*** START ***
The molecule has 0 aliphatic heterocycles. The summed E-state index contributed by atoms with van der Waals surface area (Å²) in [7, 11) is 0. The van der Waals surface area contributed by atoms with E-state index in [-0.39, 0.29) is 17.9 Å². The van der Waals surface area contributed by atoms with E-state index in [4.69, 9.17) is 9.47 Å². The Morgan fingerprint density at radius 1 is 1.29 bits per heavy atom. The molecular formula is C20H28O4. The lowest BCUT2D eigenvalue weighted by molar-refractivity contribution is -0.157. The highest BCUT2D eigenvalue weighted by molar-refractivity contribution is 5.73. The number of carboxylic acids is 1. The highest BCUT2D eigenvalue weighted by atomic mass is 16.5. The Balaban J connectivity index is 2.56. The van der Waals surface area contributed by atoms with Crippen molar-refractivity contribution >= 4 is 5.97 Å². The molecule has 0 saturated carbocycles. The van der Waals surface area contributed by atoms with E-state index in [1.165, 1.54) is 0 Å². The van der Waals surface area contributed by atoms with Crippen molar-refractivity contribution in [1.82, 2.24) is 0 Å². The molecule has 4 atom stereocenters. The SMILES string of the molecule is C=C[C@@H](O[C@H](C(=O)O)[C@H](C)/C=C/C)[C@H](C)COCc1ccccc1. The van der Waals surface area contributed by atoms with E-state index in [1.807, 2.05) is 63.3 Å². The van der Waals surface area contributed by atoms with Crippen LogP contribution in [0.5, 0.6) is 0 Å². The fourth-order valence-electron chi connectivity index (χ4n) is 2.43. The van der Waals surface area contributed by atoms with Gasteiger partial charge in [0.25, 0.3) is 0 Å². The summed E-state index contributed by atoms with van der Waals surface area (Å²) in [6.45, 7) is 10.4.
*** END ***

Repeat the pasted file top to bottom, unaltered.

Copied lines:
The molecule has 0 aliphatic heterocycles. The summed E-state index contributed by atoms with van der Waals surface area (Å²) in [7, 11) is 0. The van der Waals surface area contributed by atoms with E-state index in [-0.39, 0.29) is 17.9 Å². The van der Waals surface area contributed by atoms with E-state index in [4.69, 9.17) is 9.47 Å². The Morgan fingerprint density at radius 1 is 1.29 bits per heavy atom. The molecular formula is C20H28O4. The lowest BCUT2D eigenvalue weighted by molar-refractivity contribution is -0.157. The highest BCUT2D eigenvalue weighted by molar-refractivity contribution is 5.73. The number of carboxylic acids is 1. The highest BCUT2D eigenvalue weighted by atomic mass is 16.5. The Balaban J connectivity index is 2.56. The van der Waals surface area contributed by atoms with Crippen molar-refractivity contribution >= 4 is 5.97 Å². The molecule has 0 saturated carbocycles. The van der Waals surface area contributed by atoms with E-state index in [1.165, 1.54) is 0 Å². The van der Waals surface area contributed by atoms with Crippen molar-refractivity contribution in [1.82, 2.24) is 0 Å². The molecule has 4 atom stereocenters. The SMILES string of the molecule is C=C[C@@H](O[C@H](C(=O)O)[C@H](C)/C=C/C)[C@H](C)COCc1ccccc1. The van der Waals surface area contributed by atoms with E-state index in [1.807, 2.05) is 63.3 Å². The van der Waals surface area contributed by atoms with Crippen LogP contribution in [0.5, 0.6) is 0 Å². The fourth-order valence-electron chi connectivity index (χ4n) is 2.43. The van der Waals surface area contributed by atoms with Gasteiger partial charge in [0.25, 0.3) is 0 Å². The summed E-state index contributed by atoms with van der Waals surface area (Å²) in [6.45, 7) is 10.4.